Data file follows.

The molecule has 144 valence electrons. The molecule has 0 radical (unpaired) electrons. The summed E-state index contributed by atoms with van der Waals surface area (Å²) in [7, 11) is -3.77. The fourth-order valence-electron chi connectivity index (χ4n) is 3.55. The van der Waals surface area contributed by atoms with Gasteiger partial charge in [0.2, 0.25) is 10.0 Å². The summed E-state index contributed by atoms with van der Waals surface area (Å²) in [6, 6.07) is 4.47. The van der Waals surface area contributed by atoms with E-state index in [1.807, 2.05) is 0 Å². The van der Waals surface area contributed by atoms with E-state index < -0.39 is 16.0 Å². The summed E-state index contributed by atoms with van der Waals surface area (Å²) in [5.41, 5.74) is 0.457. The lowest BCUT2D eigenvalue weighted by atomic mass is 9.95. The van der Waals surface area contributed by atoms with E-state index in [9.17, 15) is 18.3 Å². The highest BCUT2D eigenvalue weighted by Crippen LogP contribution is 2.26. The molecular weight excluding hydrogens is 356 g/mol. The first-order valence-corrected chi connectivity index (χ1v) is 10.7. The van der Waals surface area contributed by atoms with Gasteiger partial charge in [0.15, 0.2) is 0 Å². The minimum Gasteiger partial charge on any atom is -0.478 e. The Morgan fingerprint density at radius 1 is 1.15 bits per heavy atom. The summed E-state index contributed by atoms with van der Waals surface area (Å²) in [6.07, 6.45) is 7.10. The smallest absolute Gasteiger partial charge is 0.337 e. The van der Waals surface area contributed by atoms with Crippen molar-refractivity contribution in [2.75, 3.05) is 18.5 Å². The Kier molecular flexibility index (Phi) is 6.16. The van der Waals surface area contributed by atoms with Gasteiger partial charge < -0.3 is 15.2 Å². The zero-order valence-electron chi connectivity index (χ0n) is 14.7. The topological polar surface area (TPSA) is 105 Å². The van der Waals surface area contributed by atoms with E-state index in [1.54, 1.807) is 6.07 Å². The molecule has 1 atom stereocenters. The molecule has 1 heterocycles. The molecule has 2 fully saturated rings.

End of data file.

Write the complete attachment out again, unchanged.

The molecule has 144 valence electrons. The molecule has 0 radical (unpaired) electrons. The summed E-state index contributed by atoms with van der Waals surface area (Å²) in [7, 11) is -3.77. The fourth-order valence-electron chi connectivity index (χ4n) is 3.55. The van der Waals surface area contributed by atoms with Gasteiger partial charge in [0.2, 0.25) is 10.0 Å². The summed E-state index contributed by atoms with van der Waals surface area (Å²) in [6, 6.07) is 4.47. The van der Waals surface area contributed by atoms with E-state index in [1.807, 2.05) is 0 Å². The van der Waals surface area contributed by atoms with E-state index < -0.39 is 16.0 Å². The summed E-state index contributed by atoms with van der Waals surface area (Å²) in [5.41, 5.74) is 0.457. The lowest BCUT2D eigenvalue weighted by atomic mass is 9.95. The van der Waals surface area contributed by atoms with E-state index in [9.17, 15) is 18.3 Å². The highest BCUT2D eigenvalue weighted by Crippen LogP contribution is 2.26. The molecular weight excluding hydrogens is 356 g/mol. The first-order valence-corrected chi connectivity index (χ1v) is 10.7. The van der Waals surface area contributed by atoms with Gasteiger partial charge in [0.15, 0.2) is 0 Å². The minimum Gasteiger partial charge on any atom is -0.478 e. The Morgan fingerprint density at radius 1 is 1.15 bits per heavy atom. The summed E-state index contributed by atoms with van der Waals surface area (Å²) in [6.07, 6.45) is 7.10. The smallest absolute Gasteiger partial charge is 0.337 e. The van der Waals surface area contributed by atoms with Crippen molar-refractivity contribution in [2.75, 3.05) is 18.5 Å². The Kier molecular flexibility index (Phi) is 6.16. The van der Waals surface area contributed by atoms with Gasteiger partial charge < -0.3 is 15.2 Å². The zero-order valence-electron chi connectivity index (χ0n) is 14.7. The topological polar surface area (TPSA) is 105 Å². The van der Waals surface area contributed by atoms with E-state index in [1.54, 1.807) is 6.07 Å². The molecule has 1 atom stereocenters. The molecule has 1 heterocycles. The molecule has 2 fully saturated rings.